UCLA Health doctors add Twitter to their public-health toolkit
Social media users are drawn to reliable health information and a doctor’s-eye view of the pandemic.
COVID-19 changed how everyone does business. We worked from home, we Zoomed, we no longer shook hands with co-workers.
Physicians, quite possibly, saw their work lives altered more than anyone else. Whether they were on the front lines of the pandemic fight or not, how they practiced medicine and shared critical research and knowledge with fellow health care professionals was nothing like they had experienced before.
Many physicians at UCLA Health and across the country began using social media as a public-health megaphone, a means of reaching a wide audience with reliable scientific information. Twitter even expedited extension of its blue-check-mark verification to credible medical sources early in the pandemic.
Some doctors who already had a presence on social media took to it more actively.
Sharing pandemic knowledge in real-time
Yonca Bulut, MD, a physician in pediatric intensive care, started using the social-media platform in 2016 to network and share her research papers with colleagues. But during the pandemic, Twitter “became an essential tool” that connected her with a community of physicians across the globe, she says.
It was through the site, in April, 2020, that Dr. Bulut first learned about MIS-C – multi-system inflammatory syndrome in children – that can arise after COVID-19 infection.
“The real-time, rapid information dissemination and instant communication among physicians makes this platform so essential for us — especially in the middle of the pandemic, because this is when the first cases of MIS-C were reported by the Pediatric Critical Care Society as an ‘urgent alert’ in the UK,” Dr. Bulut says. “The first time the pediatric ICU community heard about MIS-C was via Twitter.”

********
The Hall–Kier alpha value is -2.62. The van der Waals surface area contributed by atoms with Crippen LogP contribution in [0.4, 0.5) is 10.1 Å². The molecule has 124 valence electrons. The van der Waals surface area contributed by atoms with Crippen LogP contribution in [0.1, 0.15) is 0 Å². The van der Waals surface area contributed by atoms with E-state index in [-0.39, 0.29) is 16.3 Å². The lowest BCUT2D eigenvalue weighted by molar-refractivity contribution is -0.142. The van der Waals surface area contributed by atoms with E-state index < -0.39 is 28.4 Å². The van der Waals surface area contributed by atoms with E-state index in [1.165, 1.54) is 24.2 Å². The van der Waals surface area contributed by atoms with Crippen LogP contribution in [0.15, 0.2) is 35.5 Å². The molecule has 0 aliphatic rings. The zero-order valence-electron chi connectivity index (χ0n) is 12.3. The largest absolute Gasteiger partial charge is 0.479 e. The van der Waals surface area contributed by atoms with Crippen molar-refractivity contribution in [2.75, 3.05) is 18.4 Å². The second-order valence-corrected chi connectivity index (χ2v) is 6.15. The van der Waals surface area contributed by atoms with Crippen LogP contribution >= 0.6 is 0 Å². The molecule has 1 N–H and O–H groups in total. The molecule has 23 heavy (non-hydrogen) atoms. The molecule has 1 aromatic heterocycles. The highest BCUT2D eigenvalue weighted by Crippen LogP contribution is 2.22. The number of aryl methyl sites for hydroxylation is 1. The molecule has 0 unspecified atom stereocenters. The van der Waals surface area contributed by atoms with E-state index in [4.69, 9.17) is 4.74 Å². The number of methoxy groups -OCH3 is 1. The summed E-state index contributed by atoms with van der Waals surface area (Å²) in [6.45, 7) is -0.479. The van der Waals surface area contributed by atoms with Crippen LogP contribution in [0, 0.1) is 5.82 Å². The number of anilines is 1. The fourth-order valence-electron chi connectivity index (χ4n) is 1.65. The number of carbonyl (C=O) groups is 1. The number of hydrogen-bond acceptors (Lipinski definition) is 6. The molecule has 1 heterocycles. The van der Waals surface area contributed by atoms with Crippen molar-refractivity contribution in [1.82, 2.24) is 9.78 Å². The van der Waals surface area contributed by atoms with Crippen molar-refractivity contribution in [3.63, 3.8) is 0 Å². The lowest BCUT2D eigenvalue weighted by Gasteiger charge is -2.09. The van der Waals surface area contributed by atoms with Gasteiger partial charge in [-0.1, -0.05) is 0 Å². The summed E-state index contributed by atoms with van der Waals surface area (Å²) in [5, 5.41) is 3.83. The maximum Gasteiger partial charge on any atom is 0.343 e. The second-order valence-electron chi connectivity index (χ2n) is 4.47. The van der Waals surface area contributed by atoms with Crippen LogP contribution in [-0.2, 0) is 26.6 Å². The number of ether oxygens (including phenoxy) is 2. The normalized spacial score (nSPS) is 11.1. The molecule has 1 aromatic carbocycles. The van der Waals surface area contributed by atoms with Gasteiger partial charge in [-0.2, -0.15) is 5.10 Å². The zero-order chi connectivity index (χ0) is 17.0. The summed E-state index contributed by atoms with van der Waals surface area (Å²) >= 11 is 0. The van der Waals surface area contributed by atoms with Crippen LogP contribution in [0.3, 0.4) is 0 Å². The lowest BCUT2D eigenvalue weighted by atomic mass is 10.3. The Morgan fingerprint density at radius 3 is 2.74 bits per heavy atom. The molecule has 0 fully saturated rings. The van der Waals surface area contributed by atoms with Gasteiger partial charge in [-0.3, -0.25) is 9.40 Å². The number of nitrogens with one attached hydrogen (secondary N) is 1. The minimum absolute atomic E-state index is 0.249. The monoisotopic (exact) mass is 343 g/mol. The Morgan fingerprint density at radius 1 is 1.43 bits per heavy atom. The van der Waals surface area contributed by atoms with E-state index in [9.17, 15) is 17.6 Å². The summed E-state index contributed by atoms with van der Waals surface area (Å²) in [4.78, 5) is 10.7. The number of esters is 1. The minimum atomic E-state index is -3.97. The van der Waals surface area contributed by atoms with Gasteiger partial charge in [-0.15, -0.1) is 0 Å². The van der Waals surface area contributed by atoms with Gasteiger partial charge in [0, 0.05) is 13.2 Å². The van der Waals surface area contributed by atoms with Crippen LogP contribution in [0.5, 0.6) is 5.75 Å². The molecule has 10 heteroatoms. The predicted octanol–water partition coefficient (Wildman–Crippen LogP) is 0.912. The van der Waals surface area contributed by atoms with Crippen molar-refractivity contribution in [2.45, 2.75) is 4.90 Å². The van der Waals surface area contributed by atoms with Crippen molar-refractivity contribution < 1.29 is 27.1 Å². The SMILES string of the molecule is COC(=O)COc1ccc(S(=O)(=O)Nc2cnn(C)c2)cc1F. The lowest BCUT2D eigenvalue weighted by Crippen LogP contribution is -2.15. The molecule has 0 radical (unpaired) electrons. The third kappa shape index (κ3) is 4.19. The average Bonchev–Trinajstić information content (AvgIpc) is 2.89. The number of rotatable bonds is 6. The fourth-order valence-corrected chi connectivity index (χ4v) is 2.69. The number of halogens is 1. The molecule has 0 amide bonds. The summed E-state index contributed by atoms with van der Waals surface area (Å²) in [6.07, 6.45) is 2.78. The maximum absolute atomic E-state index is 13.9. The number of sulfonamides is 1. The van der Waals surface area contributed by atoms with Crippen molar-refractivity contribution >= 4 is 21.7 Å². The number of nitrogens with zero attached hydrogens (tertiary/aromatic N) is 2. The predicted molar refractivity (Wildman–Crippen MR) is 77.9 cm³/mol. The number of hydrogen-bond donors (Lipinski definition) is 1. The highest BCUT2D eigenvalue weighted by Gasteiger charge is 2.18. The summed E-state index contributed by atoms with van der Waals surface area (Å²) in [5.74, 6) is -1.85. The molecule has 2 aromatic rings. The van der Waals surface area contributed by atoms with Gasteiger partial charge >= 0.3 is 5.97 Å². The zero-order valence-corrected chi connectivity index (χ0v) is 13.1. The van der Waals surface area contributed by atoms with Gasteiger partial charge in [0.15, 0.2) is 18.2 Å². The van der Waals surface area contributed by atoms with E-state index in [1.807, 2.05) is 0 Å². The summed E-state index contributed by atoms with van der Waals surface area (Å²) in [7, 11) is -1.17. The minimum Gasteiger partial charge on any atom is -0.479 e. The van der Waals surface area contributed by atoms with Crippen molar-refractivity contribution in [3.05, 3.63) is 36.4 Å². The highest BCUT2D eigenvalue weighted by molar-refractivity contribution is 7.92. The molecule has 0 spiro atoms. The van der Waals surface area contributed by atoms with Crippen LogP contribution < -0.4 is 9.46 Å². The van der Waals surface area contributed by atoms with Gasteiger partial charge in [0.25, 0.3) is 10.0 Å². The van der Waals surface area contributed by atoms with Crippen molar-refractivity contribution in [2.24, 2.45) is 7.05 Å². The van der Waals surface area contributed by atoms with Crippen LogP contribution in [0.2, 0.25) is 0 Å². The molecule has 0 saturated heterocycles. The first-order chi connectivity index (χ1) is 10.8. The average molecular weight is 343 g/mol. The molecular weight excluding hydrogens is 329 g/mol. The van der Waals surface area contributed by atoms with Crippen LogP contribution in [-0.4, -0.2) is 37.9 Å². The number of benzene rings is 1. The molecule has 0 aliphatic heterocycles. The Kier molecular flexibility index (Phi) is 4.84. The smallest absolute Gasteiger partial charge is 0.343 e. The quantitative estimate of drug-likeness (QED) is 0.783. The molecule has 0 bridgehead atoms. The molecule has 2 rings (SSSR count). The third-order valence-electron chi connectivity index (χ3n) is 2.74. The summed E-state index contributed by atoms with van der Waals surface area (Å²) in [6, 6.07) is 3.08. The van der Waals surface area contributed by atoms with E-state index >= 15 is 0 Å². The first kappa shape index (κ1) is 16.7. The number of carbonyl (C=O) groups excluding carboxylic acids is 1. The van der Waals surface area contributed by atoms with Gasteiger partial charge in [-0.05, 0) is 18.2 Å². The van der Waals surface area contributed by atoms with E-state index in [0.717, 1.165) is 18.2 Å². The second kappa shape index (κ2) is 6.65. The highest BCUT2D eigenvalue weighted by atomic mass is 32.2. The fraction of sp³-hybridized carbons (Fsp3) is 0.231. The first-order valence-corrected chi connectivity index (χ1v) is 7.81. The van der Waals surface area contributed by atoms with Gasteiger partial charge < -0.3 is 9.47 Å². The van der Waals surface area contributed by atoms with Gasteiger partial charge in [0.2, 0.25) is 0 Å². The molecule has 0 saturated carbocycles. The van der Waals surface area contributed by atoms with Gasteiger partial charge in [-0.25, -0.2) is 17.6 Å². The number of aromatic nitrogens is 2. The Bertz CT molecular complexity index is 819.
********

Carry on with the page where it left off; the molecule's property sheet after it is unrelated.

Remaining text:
By the time she saw young patients with the condition at UCLA Health, she already had some insight into what they were facing.
“I couldn’t just do a PubMed search or go to the library or ask an infectious disease specialist, because information did not exist,” Dr. Bulut says. “So before the first publication, which came a few months later, we already knew about this. These posts were spread internationally, with 4,200 retweets. People in Africa, people in Turkey, people in South America were all reading about it. As the cases increased, shared knowledge and awareness increased. It’s such an essential tool that I think it made a difference in children’s lives.”
The accessibility of information on social media also makes it an “equalizer” among medical professionals internationally, she says: Anyone can avail themselves of emerging scientific information with nothing more than a cell phone and a free Twitter account. “Utilizing the hashtags #PedsICU and #Covid19 to cohort the pediatric critical care information allowed us to communicate instantly, provide scientific knowledge and combat misinformation,” she says.
A public health platform
Beyond connecting with fellow physicians, Dr. Bulut has used Twitter to widely share public health messages. She posted a photo of herself receiving the COVID-19 vaccine in December to encourage its uptake and tweeted about the importance of proper mask use.
In her native Turkey, for example, valved face masks were particularly popular early in the pandemic, but they aren’t as protective to others as traditional face masks. So she tweeted in Turkish to explain the issue.
The platform also fostered a sense of collegial community among health care workers during the ongoing challenges and isolation of the pandemic, she says.